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Open Access Publications from the University of California

Single Nanocrystal Spectroscopy of Shortwave Infrared Emitters.

  • Author(s): Bertram, Sophie N
  • Spokoyny, Boris
  • Franke, Daniel
  • Caram, Justin R
  • Yoo, Jason J
  • Murphy, Ryan P
  • Grein, Matthew E
  • Bawendi, Moungi G
  • et al.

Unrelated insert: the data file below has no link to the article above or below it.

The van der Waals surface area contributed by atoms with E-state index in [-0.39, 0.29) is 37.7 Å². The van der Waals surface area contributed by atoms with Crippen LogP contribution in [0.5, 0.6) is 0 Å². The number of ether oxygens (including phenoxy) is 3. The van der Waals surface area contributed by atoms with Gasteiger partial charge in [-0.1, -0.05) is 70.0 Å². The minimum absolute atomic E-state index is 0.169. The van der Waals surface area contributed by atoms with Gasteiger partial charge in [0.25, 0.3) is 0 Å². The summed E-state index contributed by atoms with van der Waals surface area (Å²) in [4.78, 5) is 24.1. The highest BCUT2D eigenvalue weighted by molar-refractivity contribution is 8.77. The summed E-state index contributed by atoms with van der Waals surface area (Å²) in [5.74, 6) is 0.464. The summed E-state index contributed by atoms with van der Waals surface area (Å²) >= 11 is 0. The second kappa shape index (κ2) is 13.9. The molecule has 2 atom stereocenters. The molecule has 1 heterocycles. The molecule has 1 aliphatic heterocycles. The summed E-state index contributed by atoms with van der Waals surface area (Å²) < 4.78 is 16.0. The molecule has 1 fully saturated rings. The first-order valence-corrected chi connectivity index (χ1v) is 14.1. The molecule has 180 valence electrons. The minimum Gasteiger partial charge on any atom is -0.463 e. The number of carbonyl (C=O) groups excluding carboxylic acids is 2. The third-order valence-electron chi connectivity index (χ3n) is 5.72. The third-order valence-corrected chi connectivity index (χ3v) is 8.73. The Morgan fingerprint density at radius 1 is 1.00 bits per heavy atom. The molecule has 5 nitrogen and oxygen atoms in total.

Short-wave infrared (SWIR) emitters are at the center of ground-breaking applications in biomedical imaging, next-generation optoelectronic devices, and optical communications. Colloidal nanocrystals based on indium arsenide are some of the most promising SWIR emitters to date. However, the lack of single-particle spectroscopic methods accessible in the SWIR has prevented advances in both nanocrystal synthesis and fundamental characterization of emitters. Here, we demonstrate an implementation of a solution photon correlation Fourier spectroscopy (s-PCFS) experiment utilizing the SWIR sensitivity and time resolution of superconducting nanowire single-photon detectors to extract single-particle emission linewidths from colloidal indium arsenide/cadmium selenide (InAs/CdSe) core/shell nanocrystals emissive from 1.2 to 1.6 μm. We show that the average single InAs/CdSe nanocrystal fluorescence linewidth is, remarkably, as narrow as 52 meV, similar to what has been observed in some of the most narrowband nanostructured emitters in the visible region. Additionally, the single nanocrystal fluorescence linewidth increases with increasing shell thickness, suggesting exciton-phonon coupling as the dominant emission line-broadening mechanism in this system. The development of the SWIR s-PCFS technique has enabled measurements of spectral linewidths of colloidal SWIR-emissive NCs in solution and provides a platform to study the single NC spectral characteristics of SWIR emitters.

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